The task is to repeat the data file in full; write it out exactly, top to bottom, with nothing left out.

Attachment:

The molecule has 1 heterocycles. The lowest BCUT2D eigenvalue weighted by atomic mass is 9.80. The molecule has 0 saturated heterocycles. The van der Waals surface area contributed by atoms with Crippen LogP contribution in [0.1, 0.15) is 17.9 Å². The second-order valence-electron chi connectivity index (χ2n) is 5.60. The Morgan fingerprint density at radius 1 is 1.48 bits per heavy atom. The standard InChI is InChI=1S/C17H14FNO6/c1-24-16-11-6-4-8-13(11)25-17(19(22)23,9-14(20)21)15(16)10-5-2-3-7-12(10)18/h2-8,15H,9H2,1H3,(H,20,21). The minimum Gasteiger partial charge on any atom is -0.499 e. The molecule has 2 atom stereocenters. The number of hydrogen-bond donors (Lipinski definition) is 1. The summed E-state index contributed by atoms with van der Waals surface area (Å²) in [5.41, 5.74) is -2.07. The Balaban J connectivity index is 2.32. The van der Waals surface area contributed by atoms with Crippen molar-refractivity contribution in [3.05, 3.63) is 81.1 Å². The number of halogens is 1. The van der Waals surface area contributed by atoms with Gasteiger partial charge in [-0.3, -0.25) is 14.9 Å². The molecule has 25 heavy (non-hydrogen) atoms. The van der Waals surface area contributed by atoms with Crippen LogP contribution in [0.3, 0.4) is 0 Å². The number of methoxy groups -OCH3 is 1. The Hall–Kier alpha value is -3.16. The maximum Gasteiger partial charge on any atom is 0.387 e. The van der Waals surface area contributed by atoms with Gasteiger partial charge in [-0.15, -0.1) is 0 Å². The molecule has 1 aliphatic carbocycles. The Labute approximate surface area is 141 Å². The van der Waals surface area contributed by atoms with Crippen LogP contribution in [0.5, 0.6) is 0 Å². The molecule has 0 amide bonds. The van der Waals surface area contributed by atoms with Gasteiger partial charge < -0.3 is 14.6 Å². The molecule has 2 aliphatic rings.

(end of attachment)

The molecule has 1 heterocycles. The lowest BCUT2D eigenvalue weighted by atomic mass is 9.80. The molecule has 0 saturated heterocycles. The van der Waals surface area contributed by atoms with Crippen LogP contribution in [0.1, 0.15) is 17.9 Å². The second-order valence-electron chi connectivity index (χ2n) is 5.60. The Morgan fingerprint density at radius 1 is 1.48 bits per heavy atom. The standard InChI is InChI=1S/C17H14FNO6/c1-24-16-11-6-4-8-13(11)25-17(19(22)23,9-14(20)21)15(16)10-5-2-3-7-12(10)18/h2-8,15H,9H2,1H3,(H,20,21). The minimum Gasteiger partial charge on any atom is -0.499 e. The molecule has 2 atom stereocenters. The number of hydrogen-bond donors (Lipinski definition) is 1. The summed E-state index contributed by atoms with van der Waals surface area (Å²) in [5.41, 5.74) is -2.07. The Balaban J connectivity index is 2.32. The van der Waals surface area contributed by atoms with Crippen molar-refractivity contribution in [3.05, 3.63) is 81.1 Å². The number of halogens is 1. The van der Waals surface area contributed by atoms with Gasteiger partial charge in [-0.3, -0.25) is 14.9 Å². The molecule has 25 heavy (non-hydrogen) atoms. The van der Waals surface area contributed by atoms with Crippen LogP contribution in [0.3, 0.4) is 0 Å². The number of methoxy groups -OCH3 is 1. The Hall–Kier alpha value is -3.16. The maximum Gasteiger partial charge on any atom is 0.387 e. The van der Waals surface area contributed by atoms with Gasteiger partial charge in [-0.15, -0.1) is 0 Å². The molecule has 1 aliphatic carbocycles. The Labute approximate surface area is 141 Å². The van der Waals surface area contributed by atoms with Crippen LogP contribution in [0.5, 0.6) is 0 Å². The molecule has 0 amide bonds. The van der Waals surface area contributed by atoms with Gasteiger partial charge < -0.3 is 14.6 Å². The molecule has 2 aliphatic rings.